or whatever). This gives supporters the chance — and extra incentive — to show how much they care by the positive words that they use around your child, and by
the actions that they take, like: writing the child a letter of encouragement, buying them a g-free treat, taking them out to dinner at a restaurant with a gluten-free menu, making them a gluten-free dish (with your assistance)
and other ideas listed at the bottom of this article. Through this contest your child will feel so loved and cherished. Set a time limit on the contest (a month maybe?) and then encourage everyone to keep the support coming even after it’s over!

Try to find gluten-free replacements for all of their old favorite foods and celebrate each new discovery. I honestly can’t think of one type of food that we haven’t yet found a g-free version of. (Here are some examples: To replace Cheezits, try Wellaby’s Mini Cheddar Crackers; to replace fish crackers, try Schar’s Cheese Bites; to replace chicken nuggets, try Ian’s brand or Wegmans’ version if you are in the NE; to replace pizza crusts & breadsticks, try Chebe mixes; to recreate old favorite baked goods, substitute regular flour with a GF all-purpose flour like Jules.) With each success, celebrate with your child by giving a loud “woo-hoo!” and high fives (or however you want to express yourselves) and make sure you include the rest of the family in the celebration, too.
It feels so good for kids to know that their whole family cares about them and is happy for their successes — plus, their acceptance of the diet
will grow, knowing there are great-tasting GF alternatives to old favorites.

Let them be included in the g-free kids online photo album. Many kids feel like they’re the only ones in the world on the g-free diet — so let them know they’re not!  They will take pride in seeing their own face in the album, knowing that they are part of an ever-growing group of g-free kids from around the world. Imagine their face lighting up as they look around at all of the other happy faces, see where everyone is from and read about what they enjoy doing. They will begin to feel a sense of camaraderie and kinship with other kids who eat the same way they do and will feel included in something special.

Arrange to have your child be “star of the day” at school. Make plans with your child’s teacher for a special day of learning in his or her classroom. If your child is very young, bring in a children’s book to read to the class. If your child would rather do it solo, send a book in for your teacher (or your child if they’re able) to read aloud. If you can be present, allow time for Q&A afterwards, emphasizing how lucky your child is to be diagnosed, how it isn’t contagious, how it differs from an allergy (if applicable), and that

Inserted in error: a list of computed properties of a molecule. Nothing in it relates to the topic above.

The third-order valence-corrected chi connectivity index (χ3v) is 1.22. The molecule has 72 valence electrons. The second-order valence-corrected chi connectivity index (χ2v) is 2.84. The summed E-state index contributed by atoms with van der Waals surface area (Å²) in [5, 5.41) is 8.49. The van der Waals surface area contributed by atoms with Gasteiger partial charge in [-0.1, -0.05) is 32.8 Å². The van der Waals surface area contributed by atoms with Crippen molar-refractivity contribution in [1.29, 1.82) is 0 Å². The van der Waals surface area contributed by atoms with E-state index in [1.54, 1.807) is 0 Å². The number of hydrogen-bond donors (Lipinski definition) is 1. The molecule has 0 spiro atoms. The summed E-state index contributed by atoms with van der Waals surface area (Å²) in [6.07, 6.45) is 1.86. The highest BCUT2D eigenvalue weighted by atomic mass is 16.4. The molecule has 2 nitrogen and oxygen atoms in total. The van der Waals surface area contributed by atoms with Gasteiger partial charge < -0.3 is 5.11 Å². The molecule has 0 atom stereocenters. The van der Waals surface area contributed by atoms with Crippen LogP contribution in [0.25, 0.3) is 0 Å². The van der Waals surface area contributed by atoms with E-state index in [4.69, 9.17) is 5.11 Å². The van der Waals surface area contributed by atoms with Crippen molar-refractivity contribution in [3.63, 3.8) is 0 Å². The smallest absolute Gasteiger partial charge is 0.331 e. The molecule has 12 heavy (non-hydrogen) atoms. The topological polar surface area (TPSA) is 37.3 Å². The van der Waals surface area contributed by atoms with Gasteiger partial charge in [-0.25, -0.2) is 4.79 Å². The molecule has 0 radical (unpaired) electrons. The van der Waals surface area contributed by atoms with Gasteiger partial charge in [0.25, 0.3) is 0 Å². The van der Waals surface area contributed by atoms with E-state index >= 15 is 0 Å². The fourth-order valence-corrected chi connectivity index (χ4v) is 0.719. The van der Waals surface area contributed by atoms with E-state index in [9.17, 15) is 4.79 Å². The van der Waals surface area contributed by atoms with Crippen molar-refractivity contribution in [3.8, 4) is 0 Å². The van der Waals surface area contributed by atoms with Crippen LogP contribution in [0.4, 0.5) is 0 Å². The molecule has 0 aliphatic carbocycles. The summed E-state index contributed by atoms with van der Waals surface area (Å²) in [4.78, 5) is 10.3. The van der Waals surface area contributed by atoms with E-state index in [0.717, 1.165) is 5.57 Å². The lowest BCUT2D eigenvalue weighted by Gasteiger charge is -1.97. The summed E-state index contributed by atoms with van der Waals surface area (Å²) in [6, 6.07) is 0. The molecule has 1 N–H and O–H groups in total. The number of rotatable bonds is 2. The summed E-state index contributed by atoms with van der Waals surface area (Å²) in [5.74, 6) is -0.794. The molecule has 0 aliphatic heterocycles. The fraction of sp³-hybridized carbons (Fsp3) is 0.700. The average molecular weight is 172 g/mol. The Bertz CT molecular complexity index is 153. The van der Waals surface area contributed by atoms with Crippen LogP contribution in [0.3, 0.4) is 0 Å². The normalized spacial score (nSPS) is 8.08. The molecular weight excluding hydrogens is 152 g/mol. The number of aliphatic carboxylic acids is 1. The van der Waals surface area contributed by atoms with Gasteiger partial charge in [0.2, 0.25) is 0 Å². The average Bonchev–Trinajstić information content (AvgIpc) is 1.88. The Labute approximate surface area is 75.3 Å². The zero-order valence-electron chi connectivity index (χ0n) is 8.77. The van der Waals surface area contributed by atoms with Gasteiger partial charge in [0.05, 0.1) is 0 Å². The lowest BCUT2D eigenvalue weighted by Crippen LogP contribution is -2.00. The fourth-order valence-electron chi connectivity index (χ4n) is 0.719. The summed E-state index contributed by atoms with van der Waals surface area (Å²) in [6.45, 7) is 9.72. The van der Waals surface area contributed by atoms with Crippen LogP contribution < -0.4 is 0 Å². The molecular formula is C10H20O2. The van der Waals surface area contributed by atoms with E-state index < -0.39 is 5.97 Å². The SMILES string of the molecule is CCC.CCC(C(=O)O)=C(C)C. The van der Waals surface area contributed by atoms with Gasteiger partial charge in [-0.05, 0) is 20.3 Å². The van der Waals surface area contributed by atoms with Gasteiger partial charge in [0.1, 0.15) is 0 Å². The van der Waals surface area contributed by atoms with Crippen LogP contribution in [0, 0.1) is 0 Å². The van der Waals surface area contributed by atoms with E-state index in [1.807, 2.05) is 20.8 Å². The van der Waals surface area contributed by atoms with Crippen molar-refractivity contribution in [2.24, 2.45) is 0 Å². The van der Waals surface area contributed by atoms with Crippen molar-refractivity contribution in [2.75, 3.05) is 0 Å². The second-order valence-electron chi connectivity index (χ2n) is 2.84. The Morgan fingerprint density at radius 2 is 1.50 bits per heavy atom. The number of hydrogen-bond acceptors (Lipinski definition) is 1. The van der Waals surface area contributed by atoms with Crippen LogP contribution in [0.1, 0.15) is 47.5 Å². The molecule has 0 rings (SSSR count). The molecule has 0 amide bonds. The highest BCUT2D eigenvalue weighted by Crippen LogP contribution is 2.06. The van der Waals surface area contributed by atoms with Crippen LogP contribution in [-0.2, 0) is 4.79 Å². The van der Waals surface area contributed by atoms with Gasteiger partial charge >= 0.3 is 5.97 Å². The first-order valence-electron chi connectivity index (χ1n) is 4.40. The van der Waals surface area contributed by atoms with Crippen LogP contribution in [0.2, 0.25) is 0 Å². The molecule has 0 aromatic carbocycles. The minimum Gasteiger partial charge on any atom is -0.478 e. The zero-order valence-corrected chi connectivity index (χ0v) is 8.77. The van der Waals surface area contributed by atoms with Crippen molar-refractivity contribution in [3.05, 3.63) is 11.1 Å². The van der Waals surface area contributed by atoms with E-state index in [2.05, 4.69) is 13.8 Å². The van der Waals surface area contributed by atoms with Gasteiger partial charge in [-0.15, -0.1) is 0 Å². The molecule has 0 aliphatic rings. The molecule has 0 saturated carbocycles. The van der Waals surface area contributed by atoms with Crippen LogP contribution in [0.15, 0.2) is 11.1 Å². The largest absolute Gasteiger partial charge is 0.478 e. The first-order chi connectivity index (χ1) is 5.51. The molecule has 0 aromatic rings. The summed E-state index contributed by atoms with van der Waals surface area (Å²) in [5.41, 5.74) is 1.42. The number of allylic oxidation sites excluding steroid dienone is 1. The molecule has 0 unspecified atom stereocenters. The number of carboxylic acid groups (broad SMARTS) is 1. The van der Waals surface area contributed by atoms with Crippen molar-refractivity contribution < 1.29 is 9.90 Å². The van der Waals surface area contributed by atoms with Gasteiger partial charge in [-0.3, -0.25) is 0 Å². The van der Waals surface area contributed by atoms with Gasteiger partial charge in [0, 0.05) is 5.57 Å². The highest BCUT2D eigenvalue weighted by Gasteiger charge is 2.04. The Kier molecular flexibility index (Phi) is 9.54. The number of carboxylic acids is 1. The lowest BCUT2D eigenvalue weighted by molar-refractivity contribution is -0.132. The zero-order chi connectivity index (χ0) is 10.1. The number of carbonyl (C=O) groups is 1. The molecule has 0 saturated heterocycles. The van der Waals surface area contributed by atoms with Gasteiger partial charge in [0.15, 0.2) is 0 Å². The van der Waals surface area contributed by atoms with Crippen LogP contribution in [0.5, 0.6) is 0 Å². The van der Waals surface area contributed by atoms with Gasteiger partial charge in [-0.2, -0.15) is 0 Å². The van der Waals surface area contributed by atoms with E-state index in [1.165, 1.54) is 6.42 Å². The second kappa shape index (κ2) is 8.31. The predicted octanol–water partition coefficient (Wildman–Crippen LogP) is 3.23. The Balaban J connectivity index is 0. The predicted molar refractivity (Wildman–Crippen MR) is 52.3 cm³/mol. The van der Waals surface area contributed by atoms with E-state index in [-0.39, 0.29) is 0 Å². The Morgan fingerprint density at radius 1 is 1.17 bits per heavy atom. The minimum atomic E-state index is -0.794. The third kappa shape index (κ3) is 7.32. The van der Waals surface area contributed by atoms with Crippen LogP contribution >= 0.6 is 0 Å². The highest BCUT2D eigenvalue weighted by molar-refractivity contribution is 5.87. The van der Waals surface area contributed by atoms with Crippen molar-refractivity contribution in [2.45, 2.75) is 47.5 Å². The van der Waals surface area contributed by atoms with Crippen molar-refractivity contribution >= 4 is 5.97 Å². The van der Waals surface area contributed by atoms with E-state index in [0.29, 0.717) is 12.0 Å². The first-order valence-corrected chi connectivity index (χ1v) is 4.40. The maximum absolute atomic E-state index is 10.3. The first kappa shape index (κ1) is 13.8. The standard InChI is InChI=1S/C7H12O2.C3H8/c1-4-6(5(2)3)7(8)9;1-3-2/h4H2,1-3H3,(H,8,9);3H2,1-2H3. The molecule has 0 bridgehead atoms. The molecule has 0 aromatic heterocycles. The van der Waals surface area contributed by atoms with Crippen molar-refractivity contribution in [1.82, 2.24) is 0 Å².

his or her foods taste great, too. If your child is older (and comfortable with the idea) let him field the questions himself — as long as you know he is relatively prepared. Then let the class enjoy whatever delicious GF treat (giant cookie cake, cupcakes, brownies, etc.) you made and sent in, so that they can see how good your child’s food tastes, too. Your child will enjoy being the center of attention that day, and will feel good knowing that his peers now better understand and accept his diet.

Put your g-free kid front and center in a photo frame. Here is a printable frame that I designed for your g-free kid. You can download, print it and tape your child’s 4×6″ photo from behind. Buy one of those inexpensive clear, plastic magnetic document holders for your fridge and put your child’s photo in the middle. Every time he sees it, the words on the frame — “gluten-free is good for me” … “I’m a g-free kid” … “proud to be gluten-free” — will start to stick with him and grow his sense of pride. Plus it’ll remind everyone to be careful to avoid cross-contamination as well. Hope you and your child enjoy it!

. . . . . . . . . .